The Software & Information Industry Association (SIIA) issued the following statement attributed to Jeff Joseph, President:
The final agreement on the Digital Markets Act (DMA) marks the passage of another piece of tech legislation by the European Union that is likely to have impact well beyond its borders and seems particularly discriminatory to U.S. companies. The DMA raises several concerns for SIIA and our members:
- It will put large U.S. tech companies at a disadvantage compared to their foreign competitors.
- It breaks with how competition law traditionally is concerned with a company’s conduct, not its size.
- It will negatively impact international data security and consumer protection.
While the DMA may serve the EU’s interest in fostering European tech champions, it is important to be honest about its collateral consequences. Large U.S. tech companies provide a significant portion of the backbone of the global internet. Hobbling these companies will create a vacuum that, at least in the short term, will be filled by non-U.S. companies that do not subscribe to our democratic values. This is likely to weaken our collective security and the privacy rights of EU citizens.
As this new regulation is implemented, SIIA looks forward to working with the EU Commission to ensure that the coming regulatory dialogues with affected companies will be both serious and meaningful, and that the DMA, and its practical effects, will undergo a comprehensive review within a reasonable timeframe.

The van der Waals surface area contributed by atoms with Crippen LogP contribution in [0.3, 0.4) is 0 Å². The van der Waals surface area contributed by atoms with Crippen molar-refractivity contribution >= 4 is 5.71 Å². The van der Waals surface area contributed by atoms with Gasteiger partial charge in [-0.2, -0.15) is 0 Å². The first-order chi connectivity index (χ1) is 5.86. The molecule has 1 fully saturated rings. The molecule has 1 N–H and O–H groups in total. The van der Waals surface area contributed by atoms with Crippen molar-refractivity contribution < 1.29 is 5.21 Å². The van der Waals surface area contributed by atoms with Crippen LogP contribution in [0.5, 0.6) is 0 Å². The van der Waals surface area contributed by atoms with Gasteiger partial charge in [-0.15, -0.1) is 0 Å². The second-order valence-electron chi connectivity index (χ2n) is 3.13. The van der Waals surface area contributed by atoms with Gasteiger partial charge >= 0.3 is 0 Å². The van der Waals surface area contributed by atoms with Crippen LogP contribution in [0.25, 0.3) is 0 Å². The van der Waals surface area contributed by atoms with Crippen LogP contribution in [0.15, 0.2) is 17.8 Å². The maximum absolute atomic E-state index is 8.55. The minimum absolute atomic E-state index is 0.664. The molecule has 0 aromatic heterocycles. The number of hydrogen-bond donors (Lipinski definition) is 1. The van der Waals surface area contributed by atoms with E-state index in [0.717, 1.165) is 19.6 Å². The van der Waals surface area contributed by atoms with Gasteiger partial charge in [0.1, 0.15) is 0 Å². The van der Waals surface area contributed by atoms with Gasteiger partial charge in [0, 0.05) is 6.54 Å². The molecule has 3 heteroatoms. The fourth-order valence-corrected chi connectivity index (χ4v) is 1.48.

Closer to home, the DMA has clearly been a source of inspiration for S.2992,”The American Innovation and Choice Online Act,” now pending before the Senate, and its companion bill, H.R.3816, in the House. SIIA is concerned that these legislative proposals will –
- Weaken national security. Large U.S. tech companies are critical to important R&D in emerging technologies like AI and quantum computing and provide a significant portion of the backbone for the global internet. Hobbling them will have profound effects on U.S. national security.
- Weaken cybersecurity. At a time when we are more vulnerable to cyberattacks, ransomware, and privacy intrusions by malicious state and non-state actors, these bills will hinder the ability of large platforms to maintain a safe and trustworthy internet ecosystem.
- Weaken privacy protections. The bills will also undermine consumer privacy. Tech platforms often compete by offering better privacy protections than their competitors. But such company-specific privacy policies could easily run afoul of the bills’ duty not to discriminate.
More details on SIIA’s position on these two bills can be found here.